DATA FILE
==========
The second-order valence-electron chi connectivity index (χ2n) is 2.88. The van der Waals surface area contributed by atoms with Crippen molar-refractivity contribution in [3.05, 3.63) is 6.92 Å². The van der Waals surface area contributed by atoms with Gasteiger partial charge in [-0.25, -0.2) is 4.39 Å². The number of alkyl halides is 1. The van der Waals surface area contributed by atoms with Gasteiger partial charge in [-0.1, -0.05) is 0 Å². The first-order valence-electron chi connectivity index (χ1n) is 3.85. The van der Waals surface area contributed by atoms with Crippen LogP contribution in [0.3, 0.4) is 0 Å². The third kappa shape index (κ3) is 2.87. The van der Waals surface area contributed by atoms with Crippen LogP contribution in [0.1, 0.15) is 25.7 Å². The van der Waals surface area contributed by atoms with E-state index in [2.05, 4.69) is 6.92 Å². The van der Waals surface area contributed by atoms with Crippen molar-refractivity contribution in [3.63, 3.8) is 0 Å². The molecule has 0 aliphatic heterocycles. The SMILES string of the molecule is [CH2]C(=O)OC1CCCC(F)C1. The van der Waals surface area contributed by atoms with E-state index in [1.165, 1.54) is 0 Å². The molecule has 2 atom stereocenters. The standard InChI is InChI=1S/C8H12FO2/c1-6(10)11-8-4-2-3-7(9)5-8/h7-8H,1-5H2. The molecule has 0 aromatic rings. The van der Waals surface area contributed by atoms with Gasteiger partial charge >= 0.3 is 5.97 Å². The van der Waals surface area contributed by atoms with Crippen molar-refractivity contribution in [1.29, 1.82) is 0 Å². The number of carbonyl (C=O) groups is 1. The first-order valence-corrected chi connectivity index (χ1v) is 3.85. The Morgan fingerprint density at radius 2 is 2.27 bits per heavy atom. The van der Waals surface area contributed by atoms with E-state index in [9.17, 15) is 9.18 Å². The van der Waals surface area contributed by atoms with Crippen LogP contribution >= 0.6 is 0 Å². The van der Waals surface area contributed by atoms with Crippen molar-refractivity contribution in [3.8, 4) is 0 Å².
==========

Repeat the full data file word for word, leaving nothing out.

The second-order valence-electron chi connectivity index (χ2n) is 2.88. The van der Waals surface area contributed by atoms with Crippen molar-refractivity contribution in [3.05, 3.63) is 6.92 Å². The van der Waals surface area contributed by atoms with Gasteiger partial charge in [-0.25, -0.2) is 4.39 Å². The number of alkyl halides is 1. The van der Waals surface area contributed by atoms with Gasteiger partial charge in [-0.1, -0.05) is 0 Å². The first-order valence-electron chi connectivity index (χ1n) is 3.85. The van der Waals surface area contributed by atoms with Crippen LogP contribution in [0.3, 0.4) is 0 Å². The third kappa shape index (κ3) is 2.87. The van der Waals surface area contributed by atoms with Crippen LogP contribution in [0.1, 0.15) is 25.7 Å². The van der Waals surface area contributed by atoms with E-state index in [2.05, 4.69) is 6.92 Å². The van der Waals surface area contributed by atoms with Crippen molar-refractivity contribution in [3.63, 3.8) is 0 Å². The molecule has 0 aliphatic heterocycles. The SMILES string of the molecule is [CH2]C(=O)OC1CCCC(F)C1. The van der Waals surface area contributed by atoms with E-state index in [1.165, 1.54) is 0 Å². The molecule has 2 atom stereocenters. The standard InChI is InChI=1S/C8H12FO2/c1-6(10)11-8-4-2-3-7(9)5-8/h7-8H,1-5H2. The molecule has 0 aromatic rings. The van der Waals surface area contributed by atoms with Gasteiger partial charge >= 0.3 is 5.97 Å². The van der Waals surface area contributed by atoms with Crippen molar-refractivity contribution in [1.29, 1.82) is 0 Å². The number of carbonyl (C=O) groups is 1. The first-order valence-corrected chi connectivity index (χ1v) is 3.85. The Morgan fingerprint density at radius 2 is 2.27 bits per heavy atom. The van der Waals surface area contributed by atoms with E-state index in [9.17, 15) is 9.18 Å². The van der Waals surface area contributed by atoms with Crippen LogP contribution >= 0.6 is 0 Å². The van der Waals surface area contributed by atoms with Crippen molar-refractivity contribution in [3.8, 4) is 0 Å².